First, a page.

“What’s up with Nina?” I asked Faith Radle, Girl in a Coma’s manager, looking at the band’s lead singer, Nina Díaz. It was pouring rain that afternoon in late May, but we were safely sheltered at the ballroom of the Omni Hotel, minutes after Judge Nelson Wolff gave his State of the County address and seconds before I lamely asked, “Is she going to the gym, or something?”
Before Radle could answer, the judge asked her a question, so I moved to the side and took another look at Díaz — even though the band had performed only one song in front of an unusual crowd (corporate big wigs, political donors, city authorities), Díaz sang and played as I had never seen her before. In addition to her usual fierceness, this time she was joyful, and her skin was shining with the effulgence someone sports after coming back from a pilgrimage in India.
At one point, Díaz came up to me, smiling.
“Hi! I haven’t seen you at the temple lately.” She meant the little San Antonio Hare Krishna temple, a special place for both of us. I’m passionate about Indian philosophy and became formally initiated into devotional yoga in 1986, but am now what any old-school Hare Krishna would call someone in very poor standard who “blooped,” or “fell down into the material ocean.” But the devotees Díaz met at the temple are the second generation of Hare Krishna followers, who have a much more mellow, tolerant approach than that of their respective gurus who, in the late 1960s and early ’70s turned Hare Krishna into a household name via chanting, book distribution, temple building, and a good deal of embarrassing scandals.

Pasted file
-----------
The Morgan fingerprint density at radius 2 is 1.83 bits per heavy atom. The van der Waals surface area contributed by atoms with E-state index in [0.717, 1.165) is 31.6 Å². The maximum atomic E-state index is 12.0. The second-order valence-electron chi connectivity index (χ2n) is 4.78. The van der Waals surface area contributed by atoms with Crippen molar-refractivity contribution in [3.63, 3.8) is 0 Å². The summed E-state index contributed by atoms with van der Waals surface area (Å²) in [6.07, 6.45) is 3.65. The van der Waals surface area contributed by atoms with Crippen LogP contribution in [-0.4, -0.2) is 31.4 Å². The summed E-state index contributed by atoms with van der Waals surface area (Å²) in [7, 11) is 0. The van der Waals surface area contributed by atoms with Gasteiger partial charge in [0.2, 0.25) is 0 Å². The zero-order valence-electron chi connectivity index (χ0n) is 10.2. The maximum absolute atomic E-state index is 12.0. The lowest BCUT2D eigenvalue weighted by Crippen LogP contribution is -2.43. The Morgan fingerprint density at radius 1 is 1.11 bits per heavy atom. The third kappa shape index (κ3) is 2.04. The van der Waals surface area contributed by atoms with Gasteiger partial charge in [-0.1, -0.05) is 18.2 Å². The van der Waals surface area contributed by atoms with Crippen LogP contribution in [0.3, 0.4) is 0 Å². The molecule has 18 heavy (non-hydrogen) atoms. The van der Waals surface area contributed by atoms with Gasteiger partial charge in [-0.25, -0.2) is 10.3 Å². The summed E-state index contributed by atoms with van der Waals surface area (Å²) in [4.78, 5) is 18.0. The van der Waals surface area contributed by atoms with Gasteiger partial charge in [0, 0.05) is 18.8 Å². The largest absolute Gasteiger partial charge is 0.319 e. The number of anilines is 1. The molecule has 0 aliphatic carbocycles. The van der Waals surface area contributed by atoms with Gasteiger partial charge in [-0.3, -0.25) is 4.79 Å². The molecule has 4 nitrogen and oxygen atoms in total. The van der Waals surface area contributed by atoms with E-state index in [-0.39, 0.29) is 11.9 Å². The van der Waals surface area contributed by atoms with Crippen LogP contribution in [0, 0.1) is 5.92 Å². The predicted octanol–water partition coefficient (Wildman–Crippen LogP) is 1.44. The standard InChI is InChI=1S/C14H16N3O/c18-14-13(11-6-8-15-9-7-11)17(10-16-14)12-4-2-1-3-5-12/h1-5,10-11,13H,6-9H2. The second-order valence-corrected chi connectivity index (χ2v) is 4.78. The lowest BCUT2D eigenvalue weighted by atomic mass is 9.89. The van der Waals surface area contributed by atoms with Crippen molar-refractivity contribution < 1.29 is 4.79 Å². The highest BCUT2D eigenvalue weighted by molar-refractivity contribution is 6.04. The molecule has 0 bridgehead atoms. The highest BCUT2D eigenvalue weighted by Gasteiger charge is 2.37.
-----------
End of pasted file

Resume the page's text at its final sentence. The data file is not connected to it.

Whatever my reservations about the Hare Krishna movement, the devotees are my brothers and sisters. They literally saved my life in 1998, when I visited India for the first time. It’s a long, boring story, but Díaz’ face and energy reminded me of those days. Still, I wasn’t prepared for what she told me.
“Guess what!” she exclaimed. “I have a spiritual name now!”
What? Nina Díaz, the singer for Girl in a Coma, became a Hare Krishna? Not quite.
Her spiritual name is Neela Megha Shyama; in Sanskrit it means “big blue body resembling a black cloud.” When initiated, devotees take up Krishna names followed by “Dasa” for men and “Dasi” for women, meaning “servant,” as in “servant of God.” But Díaz isn’t formally initiated, a long process that would require her to choose a guru and make vows of chastity, vegetarianism, and refusal to partake in drugs or gambling. Instead, the devotees gave her a name as a sign of affection.
“She was already heading down the spiritual path and I could see her definitely wanting a change,” said Jeff Palacios, guitarist for Sugar Skulls and a regular temple-goer. He’s one of several local artists and musicians who have been attracted to the Hare Krishna life — others include filmmaker Laura Varela, artist Adriana García, and two local musicians who live as celibate monks: electronic recording artist Bryan Hamilton, who became formally initiated, and Karma’s Michael Evans.
Read more: http://sacurrent.com/music/girl-in-a-coma-singer-nina-d%C3%ADaz-spiritual-makeover-1.1506660